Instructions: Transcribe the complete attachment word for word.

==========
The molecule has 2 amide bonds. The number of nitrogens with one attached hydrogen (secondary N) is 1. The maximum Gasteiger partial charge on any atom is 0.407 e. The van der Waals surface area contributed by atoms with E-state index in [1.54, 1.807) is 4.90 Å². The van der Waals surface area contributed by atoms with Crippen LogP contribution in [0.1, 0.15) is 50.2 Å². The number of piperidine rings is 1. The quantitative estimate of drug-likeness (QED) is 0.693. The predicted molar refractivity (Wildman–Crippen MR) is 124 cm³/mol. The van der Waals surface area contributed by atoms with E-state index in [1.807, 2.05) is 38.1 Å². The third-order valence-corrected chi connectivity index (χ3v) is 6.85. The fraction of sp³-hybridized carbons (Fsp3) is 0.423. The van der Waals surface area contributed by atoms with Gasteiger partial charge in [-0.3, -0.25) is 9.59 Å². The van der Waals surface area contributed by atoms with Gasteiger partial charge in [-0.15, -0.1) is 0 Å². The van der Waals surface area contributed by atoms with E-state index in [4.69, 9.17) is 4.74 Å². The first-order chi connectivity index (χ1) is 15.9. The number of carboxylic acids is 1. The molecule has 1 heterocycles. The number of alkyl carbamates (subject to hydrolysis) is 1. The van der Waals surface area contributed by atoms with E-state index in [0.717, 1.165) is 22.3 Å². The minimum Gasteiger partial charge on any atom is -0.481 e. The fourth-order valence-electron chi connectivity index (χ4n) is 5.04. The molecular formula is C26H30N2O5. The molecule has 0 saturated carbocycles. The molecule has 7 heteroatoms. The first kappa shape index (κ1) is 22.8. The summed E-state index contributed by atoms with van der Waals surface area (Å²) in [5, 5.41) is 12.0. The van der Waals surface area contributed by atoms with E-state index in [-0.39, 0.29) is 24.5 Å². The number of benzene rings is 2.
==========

The molecule has 2 amide bonds. The number of nitrogens with one attached hydrogen (secondary N) is 1. The maximum Gasteiger partial charge on any atom is 0.407 e. The van der Waals surface area contributed by atoms with E-state index in [1.54, 1.807) is 4.90 Å². The van der Waals surface area contributed by atoms with Crippen LogP contribution in [0.1, 0.15) is 50.2 Å². The number of piperidine rings is 1. The quantitative estimate of drug-likeness (QED) is 0.693. The predicted molar refractivity (Wildman–Crippen MR) is 124 cm³/mol. The van der Waals surface area contributed by atoms with E-state index in [1.807, 2.05) is 38.1 Å². The third-order valence-corrected chi connectivity index (χ3v) is 6.85. The fraction of sp³-hybridized carbons (Fsp3) is 0.423. The van der Waals surface area contributed by atoms with Gasteiger partial charge in [-0.3, -0.25) is 9.59 Å². The van der Waals surface area contributed by atoms with Gasteiger partial charge in [-0.15, -0.1) is 0 Å². The van der Waals surface area contributed by atoms with E-state index in [4.69, 9.17) is 4.74 Å². The first-order chi connectivity index (χ1) is 15.9. The number of carboxylic acids is 1. The molecule has 1 heterocycles. The number of alkyl carbamates (subject to hydrolysis) is 1. The van der Waals surface area contributed by atoms with E-state index in [0.717, 1.165) is 22.3 Å². The minimum Gasteiger partial charge on any atom is -0.481 e. The fourth-order valence-electron chi connectivity index (χ4n) is 5.04. The molecular formula is C26H30N2O5. The molecule has 0 saturated carbocycles. The molecule has 7 heteroatoms. The first kappa shape index (κ1) is 22.8. The summed E-state index contributed by atoms with van der Waals surface area (Å²) in [5, 5.41) is 12.0. The van der Waals surface area contributed by atoms with E-state index in [-0.39, 0.29) is 24.5 Å². The number of benzene rings is 2.